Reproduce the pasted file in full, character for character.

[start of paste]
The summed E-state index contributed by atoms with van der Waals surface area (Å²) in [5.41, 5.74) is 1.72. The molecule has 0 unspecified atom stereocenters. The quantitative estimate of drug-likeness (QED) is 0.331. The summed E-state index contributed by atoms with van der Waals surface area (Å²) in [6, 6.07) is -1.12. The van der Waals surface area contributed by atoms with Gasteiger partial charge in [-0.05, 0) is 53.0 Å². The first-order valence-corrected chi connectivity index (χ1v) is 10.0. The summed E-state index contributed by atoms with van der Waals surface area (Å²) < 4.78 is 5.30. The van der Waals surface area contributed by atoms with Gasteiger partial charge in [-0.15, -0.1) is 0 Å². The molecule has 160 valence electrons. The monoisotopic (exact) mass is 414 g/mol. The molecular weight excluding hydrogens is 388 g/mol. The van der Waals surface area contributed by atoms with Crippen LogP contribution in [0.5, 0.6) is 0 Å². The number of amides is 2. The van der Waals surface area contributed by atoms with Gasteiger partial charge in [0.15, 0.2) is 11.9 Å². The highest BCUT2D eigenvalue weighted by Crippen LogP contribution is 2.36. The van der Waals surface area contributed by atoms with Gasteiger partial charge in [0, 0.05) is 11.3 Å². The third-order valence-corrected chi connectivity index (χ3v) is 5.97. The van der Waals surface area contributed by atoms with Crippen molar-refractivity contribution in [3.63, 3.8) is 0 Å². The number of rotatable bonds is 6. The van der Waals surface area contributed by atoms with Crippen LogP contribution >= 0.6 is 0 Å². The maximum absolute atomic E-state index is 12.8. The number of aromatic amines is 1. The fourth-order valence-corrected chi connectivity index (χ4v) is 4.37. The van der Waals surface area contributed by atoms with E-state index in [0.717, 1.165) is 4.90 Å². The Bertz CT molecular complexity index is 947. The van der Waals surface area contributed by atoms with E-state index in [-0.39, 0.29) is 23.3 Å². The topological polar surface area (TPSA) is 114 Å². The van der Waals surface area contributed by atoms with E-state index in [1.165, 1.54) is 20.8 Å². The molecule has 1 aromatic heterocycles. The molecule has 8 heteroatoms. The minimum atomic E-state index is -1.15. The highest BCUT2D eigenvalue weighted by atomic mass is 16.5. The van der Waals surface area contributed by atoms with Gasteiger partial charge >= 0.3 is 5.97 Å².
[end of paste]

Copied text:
The summed E-state index contributed by atoms with van der Waals surface area (Å²) in [5.41, 5.74) is 1.72. The molecule has 0 unspecified atom stereocenters. The quantitative estimate of drug-likeness (QED) is 0.331. The summed E-state index contributed by atoms with van der Waals surface area (Å²) in [6, 6.07) is -1.12. The van der Waals surface area contributed by atoms with Gasteiger partial charge in [-0.05, 0) is 53.0 Å². The first-order valence-corrected chi connectivity index (χ1v) is 10.0. The summed E-state index contributed by atoms with van der Waals surface area (Å²) < 4.78 is 5.30. The van der Waals surface area contributed by atoms with Gasteiger partial charge in [-0.15, -0.1) is 0 Å². The molecule has 160 valence electrons. The monoisotopic (exact) mass is 414 g/mol. The molecular weight excluding hydrogens is 388 g/mol. The van der Waals surface area contributed by atoms with Crippen LogP contribution in [0.5, 0.6) is 0 Å². The number of amides is 2. The van der Waals surface area contributed by atoms with Gasteiger partial charge in [0.15, 0.2) is 11.9 Å². The highest BCUT2D eigenvalue weighted by Crippen LogP contribution is 2.36. The van der Waals surface area contributed by atoms with Gasteiger partial charge in [0, 0.05) is 11.3 Å². The third-order valence-corrected chi connectivity index (χ3v) is 5.97. The van der Waals surface area contributed by atoms with Crippen molar-refractivity contribution in [3.63, 3.8) is 0 Å². The number of rotatable bonds is 6. The van der Waals surface area contributed by atoms with Crippen LogP contribution >= 0.6 is 0 Å². The maximum absolute atomic E-state index is 12.8. The number of aromatic amines is 1. The fourth-order valence-corrected chi connectivity index (χ4v) is 4.37. The van der Waals surface area contributed by atoms with E-state index in [0.717, 1.165) is 4.90 Å². The Bertz CT molecular complexity index is 947. The van der Waals surface area contributed by atoms with E-state index in [-0.39, 0.29) is 23.3 Å². The topological polar surface area (TPSA) is 114 Å². The van der Waals surface area contributed by atoms with E-state index in [1.165, 1.54) is 20.8 Å². The molecule has 1 aromatic heterocycles. The molecule has 8 heteroatoms. The minimum atomic E-state index is -1.15. The highest BCUT2D eigenvalue weighted by atomic mass is 16.5. The van der Waals surface area contributed by atoms with Gasteiger partial charge >= 0.3 is 5.97 Å².